Following the stunning success of Different Class, Cocker was ill-equipped to handle the fame and glory he had long sought. Rather than enjoy the luxury of rock stardom, Cocker suffered a nervous breakdown, which he sang about on This Is Hardcore, a wonderfully uncomfortable journey through the singer’s neuroses. Pulp swaps glitzy ’70s disco for a variety of slower-tempo dark moods (sleazy lounge, coked-out glam, ironic soul) that lurk beneath the vocalist’s confessionals. Everything costs Cocker far too much here: drugs and club-hopping (“Party Hard”), domesticity (“Dishes”), crippling insecurity (“The Fear”) and the years (in “Help the Aged,” he opines, “They were just like you, drinking, smoking cigs and sniffing glue”). The disc’s later anthems (“Glory Days,” “The Day After the Revolution”) are consciously anti-climactic, serving as metaphors for the promises and failures of New Britain. More striking than the political commentary is Cocker’s own self-disgust; he casts himself as a neglectful dad on “A Little Soul” (its melody lifted from “Tracks of My Tears”), while “Like a Friend” compares infidelity to other humiliations: “You are the last drink I never should have drunk / You are the girl that makes me hide my face / You are the party that makes me feel me age.” Best of all is the fantastic title track, which employs a horn sample from Peter Thomas’ “Bolero on the Moon Rocks.” The stomping masterpiece takes Cocker’s now-liberated sexual obsessions to their nadir: simulated pornography. Sick, ambitious and absolutely without any care of commercial success, This Is Hardcore is Pulp at its most fearless.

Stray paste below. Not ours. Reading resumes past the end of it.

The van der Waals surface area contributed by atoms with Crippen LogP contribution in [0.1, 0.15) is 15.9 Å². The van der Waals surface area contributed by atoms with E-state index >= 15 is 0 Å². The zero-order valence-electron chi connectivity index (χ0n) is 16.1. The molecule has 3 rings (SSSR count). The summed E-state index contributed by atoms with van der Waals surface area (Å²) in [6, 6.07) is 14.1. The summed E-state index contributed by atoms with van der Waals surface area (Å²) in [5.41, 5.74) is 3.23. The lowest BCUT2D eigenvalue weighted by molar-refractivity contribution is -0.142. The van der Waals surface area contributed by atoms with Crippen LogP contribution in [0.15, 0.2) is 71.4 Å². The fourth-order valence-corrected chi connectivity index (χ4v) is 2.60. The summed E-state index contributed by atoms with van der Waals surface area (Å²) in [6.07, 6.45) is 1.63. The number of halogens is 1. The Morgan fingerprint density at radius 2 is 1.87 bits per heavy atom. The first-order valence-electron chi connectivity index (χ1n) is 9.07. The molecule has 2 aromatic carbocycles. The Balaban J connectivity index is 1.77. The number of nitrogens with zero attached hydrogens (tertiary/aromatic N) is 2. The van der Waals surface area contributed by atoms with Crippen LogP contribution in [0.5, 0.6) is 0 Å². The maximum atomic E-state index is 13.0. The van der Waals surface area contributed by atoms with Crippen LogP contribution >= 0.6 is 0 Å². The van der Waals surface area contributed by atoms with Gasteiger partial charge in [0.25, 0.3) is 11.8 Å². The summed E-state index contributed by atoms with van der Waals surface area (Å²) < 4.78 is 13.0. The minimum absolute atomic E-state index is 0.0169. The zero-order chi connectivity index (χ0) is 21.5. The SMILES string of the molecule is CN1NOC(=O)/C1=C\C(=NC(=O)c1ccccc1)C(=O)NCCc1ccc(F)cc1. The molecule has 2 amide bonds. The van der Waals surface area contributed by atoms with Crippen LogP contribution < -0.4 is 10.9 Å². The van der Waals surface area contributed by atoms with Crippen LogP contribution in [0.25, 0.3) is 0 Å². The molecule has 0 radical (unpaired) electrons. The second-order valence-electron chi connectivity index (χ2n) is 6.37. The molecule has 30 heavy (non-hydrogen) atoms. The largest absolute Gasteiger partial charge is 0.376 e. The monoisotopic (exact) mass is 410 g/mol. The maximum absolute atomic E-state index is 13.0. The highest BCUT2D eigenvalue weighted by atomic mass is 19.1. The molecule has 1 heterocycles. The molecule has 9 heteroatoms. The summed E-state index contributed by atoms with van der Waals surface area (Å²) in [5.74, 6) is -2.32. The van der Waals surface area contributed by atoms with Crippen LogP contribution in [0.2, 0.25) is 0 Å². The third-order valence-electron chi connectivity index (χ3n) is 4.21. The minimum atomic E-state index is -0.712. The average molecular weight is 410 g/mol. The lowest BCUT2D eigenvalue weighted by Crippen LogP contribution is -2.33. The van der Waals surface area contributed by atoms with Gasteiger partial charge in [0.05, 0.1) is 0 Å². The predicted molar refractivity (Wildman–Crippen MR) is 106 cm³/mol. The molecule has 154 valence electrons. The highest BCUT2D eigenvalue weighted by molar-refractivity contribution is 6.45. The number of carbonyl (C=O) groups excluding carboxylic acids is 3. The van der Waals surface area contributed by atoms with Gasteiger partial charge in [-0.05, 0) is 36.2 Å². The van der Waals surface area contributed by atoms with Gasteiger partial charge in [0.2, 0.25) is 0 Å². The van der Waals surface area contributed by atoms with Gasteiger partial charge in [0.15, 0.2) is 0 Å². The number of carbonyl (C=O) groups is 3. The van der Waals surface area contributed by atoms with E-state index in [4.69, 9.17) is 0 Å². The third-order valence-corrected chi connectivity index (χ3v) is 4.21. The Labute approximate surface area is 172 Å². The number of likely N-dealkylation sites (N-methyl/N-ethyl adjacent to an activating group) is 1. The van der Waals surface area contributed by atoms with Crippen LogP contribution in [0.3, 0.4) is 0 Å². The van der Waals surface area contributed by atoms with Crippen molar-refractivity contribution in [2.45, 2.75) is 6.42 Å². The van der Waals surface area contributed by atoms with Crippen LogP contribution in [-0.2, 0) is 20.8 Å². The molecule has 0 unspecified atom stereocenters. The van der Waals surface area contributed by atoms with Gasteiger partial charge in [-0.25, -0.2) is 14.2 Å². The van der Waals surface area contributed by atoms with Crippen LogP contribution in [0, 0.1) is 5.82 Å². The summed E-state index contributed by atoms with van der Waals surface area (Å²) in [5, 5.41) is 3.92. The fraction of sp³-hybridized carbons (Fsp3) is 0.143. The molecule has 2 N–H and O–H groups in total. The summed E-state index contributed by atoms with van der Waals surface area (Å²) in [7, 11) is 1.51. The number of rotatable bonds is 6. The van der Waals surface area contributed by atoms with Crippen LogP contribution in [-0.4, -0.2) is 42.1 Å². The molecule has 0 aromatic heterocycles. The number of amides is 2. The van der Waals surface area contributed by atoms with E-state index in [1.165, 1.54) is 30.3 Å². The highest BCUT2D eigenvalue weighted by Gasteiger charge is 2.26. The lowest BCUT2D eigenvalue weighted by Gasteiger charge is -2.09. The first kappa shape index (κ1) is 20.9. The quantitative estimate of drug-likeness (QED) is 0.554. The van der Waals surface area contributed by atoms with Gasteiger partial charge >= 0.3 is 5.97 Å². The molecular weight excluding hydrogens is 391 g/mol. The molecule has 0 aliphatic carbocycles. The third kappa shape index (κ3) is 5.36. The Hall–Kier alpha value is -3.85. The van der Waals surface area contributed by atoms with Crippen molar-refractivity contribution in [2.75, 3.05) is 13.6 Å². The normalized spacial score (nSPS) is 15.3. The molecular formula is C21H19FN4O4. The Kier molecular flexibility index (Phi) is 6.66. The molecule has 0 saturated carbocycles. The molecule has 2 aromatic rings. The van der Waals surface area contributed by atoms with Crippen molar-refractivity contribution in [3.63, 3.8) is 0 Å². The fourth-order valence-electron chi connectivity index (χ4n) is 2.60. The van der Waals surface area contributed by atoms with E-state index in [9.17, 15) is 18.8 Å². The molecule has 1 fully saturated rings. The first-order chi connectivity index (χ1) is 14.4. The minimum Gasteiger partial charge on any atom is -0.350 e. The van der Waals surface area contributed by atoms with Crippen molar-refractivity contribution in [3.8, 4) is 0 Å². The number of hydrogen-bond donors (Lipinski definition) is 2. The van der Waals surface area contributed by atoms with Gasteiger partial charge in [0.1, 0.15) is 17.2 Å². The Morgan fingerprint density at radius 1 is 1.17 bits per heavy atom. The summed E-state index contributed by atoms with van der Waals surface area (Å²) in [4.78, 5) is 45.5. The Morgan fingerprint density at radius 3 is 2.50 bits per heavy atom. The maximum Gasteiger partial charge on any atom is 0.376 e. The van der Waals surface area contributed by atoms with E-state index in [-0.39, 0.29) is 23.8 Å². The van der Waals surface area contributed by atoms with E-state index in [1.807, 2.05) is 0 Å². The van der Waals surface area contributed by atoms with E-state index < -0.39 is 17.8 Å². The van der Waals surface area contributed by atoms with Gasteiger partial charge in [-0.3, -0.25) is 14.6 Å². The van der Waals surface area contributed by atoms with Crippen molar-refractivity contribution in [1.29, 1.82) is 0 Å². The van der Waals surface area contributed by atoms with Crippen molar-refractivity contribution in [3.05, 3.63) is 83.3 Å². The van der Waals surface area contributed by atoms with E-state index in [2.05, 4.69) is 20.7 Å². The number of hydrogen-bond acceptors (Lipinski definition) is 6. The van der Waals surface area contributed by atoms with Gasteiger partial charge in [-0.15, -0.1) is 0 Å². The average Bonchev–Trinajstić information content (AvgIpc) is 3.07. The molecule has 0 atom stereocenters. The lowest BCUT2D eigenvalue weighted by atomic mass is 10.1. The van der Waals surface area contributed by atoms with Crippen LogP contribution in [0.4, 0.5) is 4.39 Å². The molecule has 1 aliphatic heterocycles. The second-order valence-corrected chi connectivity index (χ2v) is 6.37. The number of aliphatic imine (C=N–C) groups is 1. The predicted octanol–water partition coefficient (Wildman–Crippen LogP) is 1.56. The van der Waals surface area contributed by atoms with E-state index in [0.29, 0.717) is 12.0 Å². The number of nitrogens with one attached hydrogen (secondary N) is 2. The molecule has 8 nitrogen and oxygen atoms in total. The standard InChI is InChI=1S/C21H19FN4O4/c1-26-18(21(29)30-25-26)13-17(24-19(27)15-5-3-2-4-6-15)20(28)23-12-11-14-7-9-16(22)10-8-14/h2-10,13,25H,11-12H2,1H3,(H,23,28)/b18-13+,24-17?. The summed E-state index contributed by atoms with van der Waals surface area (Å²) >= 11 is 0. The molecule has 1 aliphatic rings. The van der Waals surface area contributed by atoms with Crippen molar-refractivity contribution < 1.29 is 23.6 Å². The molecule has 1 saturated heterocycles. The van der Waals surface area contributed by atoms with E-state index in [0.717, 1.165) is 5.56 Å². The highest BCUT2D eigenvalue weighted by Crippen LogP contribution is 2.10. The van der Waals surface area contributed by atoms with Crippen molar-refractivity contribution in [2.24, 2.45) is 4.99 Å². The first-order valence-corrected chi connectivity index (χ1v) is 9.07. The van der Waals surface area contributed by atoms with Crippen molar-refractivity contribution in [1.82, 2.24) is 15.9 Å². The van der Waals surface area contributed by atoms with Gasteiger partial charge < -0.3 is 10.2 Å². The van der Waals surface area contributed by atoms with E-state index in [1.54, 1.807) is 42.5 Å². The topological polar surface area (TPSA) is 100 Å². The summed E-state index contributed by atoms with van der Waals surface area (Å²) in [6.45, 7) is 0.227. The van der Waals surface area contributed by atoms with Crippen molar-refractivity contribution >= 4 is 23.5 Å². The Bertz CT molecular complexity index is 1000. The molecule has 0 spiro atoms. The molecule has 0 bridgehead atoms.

After that catharsis, Pulp relaxed a bit with We Love Life, a musical and lyrical throwback. Returning to the ’70s for inspiration, this time borrowing from British psychedelic pop, Pulp still manages to push the envelope with Genesis-style prog (the confessional, spoken-word “Wickerman”) to drugged-out buzz (“Weeds II”, dominated by Doyle’s twinkly keyboards). A more accessible album than This Is Hardcore (complete with acoustic guitars and a vaguely pastoral concept), We Love Life revisits the class warfare of “Common People” with “Weeds” and “Weeds II,” which, respectively, compare upper class contempt of workers to plants that are stepped on (and yet persevere) and the cultivation of the working class for drugs and sex to be “passed around at dinner parties.” The vocalist is still morbidly obsessed by sex, comparing a lover to roadkill and her new man as a “bad cover version” of himself, while even the wildlife outside his girlfriend’s window mocks his sexual inadequacy (“The Birds in Your Garden”). But funny lines like “I might as well go tell it to the trees” also show the self-awareness that makes Cocker such an engaging lyricist. While “The Night That Minnie Timperley Died” is a bit of a dud, the album contains plenty of great music, including the title track (which veers from angular folk into a Sonic Youth-like freakout), the great “Bob Lind” (featuring a bouncy jangle and deadpan vocal that might have fit on the Smiths’ debut), the showtune-ish “Bad Cover Version” and the atmospheric, joyous “Sunrise.” Even the more upbeat songs feature unsettling backgrounds; Cocker finds enough dead bodies in his imaginary forests to make him yearn for the sticky pub floors once again.
The two-disc Countdown compilation was dumped onto an unsuspecting public (without the band’s approval) after Different Class catapulted Cocker and the band into the limelight. The set collects the best of Pulp’s dodgy years, and therefore is not really very good at all. On the other hand, Hits collects the important songs from Pulp’s four important albums (starting with His ‘n’ Hers.), making it one of the most essential and compulsively listenable compilations of Britpop available. Only the omission of “Mis-Shapes” and “Bob Lind” keep the collection from perfection. Pulp subsequently went on an indefinite hiatus, but Cocker continues to emerge for the odd collaboration or DJ gig. He also makes an appearance in Eve Wood’s 2005 scene documentary Made in Sheffield.